Central Bank Digital Currencies to Be Explored by Bank of England

Andrew Cummings
January 22, 2020

The BIS in September created a new fund to make it easier for central banks to invest in green bonds.

A new report from an worldwide banking organization (stay with me) suggests that climate change could trigger the next major economic crisis in the world, and warns that the planet's response to rising temperatures could "have catastrophic and irreversible effects that could be quantified would make financial damage impossible".

Last year BoE Governor Mark Carney took aim at the US dollar's "destabilizing" role in the world economy and said central banks might need to join together to create their own replacement reserve currency.

The paper cites several aspects that make climate events distinct from "black swan" events, in particular, that there is a clearly established need to act, and an opportunity to avoid, or limit, the extent of the catastrophe.

The BIS said this could be the template used in the case of climate change.

"These include what we call "green swan" risks: potentially extremely financially disruptive events that could be behind the next systemic financial crisis".

The European Central Bank has also been investigating the possible benefits of CBDC since a year ago.

THE Reserve Bank has been urged to "mobilise all forces" to save the economy from a disaster induced by climate change.

"In the world of central bankers, the idea of using CBDCs to enhance the effect of monetary policy seems to have subsided somewhat", he said.

"Central banks can not (and should not) simply replace governments and private actors to make up for their insufficient action, despite growing social pressures to do so".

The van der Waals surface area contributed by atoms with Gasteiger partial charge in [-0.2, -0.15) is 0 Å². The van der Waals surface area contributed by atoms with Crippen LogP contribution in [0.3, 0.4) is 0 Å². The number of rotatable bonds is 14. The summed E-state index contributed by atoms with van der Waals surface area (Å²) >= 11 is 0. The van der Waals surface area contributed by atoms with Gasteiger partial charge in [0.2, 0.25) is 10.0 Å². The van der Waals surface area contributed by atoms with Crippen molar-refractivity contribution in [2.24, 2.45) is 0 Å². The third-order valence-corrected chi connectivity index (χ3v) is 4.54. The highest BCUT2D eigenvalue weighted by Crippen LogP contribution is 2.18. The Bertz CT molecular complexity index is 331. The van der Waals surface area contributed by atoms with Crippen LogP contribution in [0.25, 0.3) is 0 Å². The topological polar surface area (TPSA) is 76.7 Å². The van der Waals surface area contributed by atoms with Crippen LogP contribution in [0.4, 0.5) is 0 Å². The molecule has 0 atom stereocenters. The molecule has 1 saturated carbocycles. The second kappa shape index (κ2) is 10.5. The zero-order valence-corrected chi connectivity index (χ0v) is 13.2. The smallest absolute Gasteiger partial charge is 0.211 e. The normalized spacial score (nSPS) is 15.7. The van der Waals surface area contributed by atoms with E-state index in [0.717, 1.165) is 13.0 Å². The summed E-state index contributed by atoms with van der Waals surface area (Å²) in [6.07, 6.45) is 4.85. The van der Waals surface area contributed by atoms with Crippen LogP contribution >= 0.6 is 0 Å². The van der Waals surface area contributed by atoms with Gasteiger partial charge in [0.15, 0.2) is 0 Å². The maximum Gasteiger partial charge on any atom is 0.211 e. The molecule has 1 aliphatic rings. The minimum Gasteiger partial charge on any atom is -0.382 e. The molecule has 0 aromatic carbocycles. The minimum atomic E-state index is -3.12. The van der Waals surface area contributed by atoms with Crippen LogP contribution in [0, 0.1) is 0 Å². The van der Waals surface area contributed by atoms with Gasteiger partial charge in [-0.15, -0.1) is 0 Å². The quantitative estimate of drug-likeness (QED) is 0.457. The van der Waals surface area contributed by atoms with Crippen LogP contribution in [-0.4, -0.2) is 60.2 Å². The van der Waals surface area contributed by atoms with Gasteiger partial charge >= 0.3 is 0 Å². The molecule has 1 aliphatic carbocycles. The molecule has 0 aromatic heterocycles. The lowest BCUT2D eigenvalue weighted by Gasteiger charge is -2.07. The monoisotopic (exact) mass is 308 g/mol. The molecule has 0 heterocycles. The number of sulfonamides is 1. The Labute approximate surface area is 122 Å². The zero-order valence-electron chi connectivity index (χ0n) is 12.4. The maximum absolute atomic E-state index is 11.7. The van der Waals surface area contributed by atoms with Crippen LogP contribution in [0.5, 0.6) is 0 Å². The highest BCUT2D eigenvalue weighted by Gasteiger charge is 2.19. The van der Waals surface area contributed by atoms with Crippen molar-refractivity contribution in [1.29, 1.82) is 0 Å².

"Climate change poses unprecedented challenges to human societies, and our community of central banks and supervisors can not consider itself immune to the risks", Villeroy de Galhau said.

The analysis reiterates often-made arguments that central banks alone can't provide the needed solutions, but also acknowledges that climate change may lead such institutions into uncharted waters where traditional models will tell them little about the scope of the crisis at hand and careful decisions must be taken on how to engage. "Businesses need to take account of both the physical risks and the transition risks".

It comes as four of Australia's leading global aid organisations have urged the Morrison Government to take major climate change action amid the country's bushfire crisis.

Frydenberg said about the bushfires that "the full economic impact is still uncertain", and that the government would prioritise providing financial support to impacted communities over the need to deliver a surplus when the next federal budget is handed down in May.

"Australians are suffering through the devastating ongoing fallout from our worst fire season on record, with dozens of lives, thousands of homes and more than a billion creatures lost".

Other reports by iNewsToday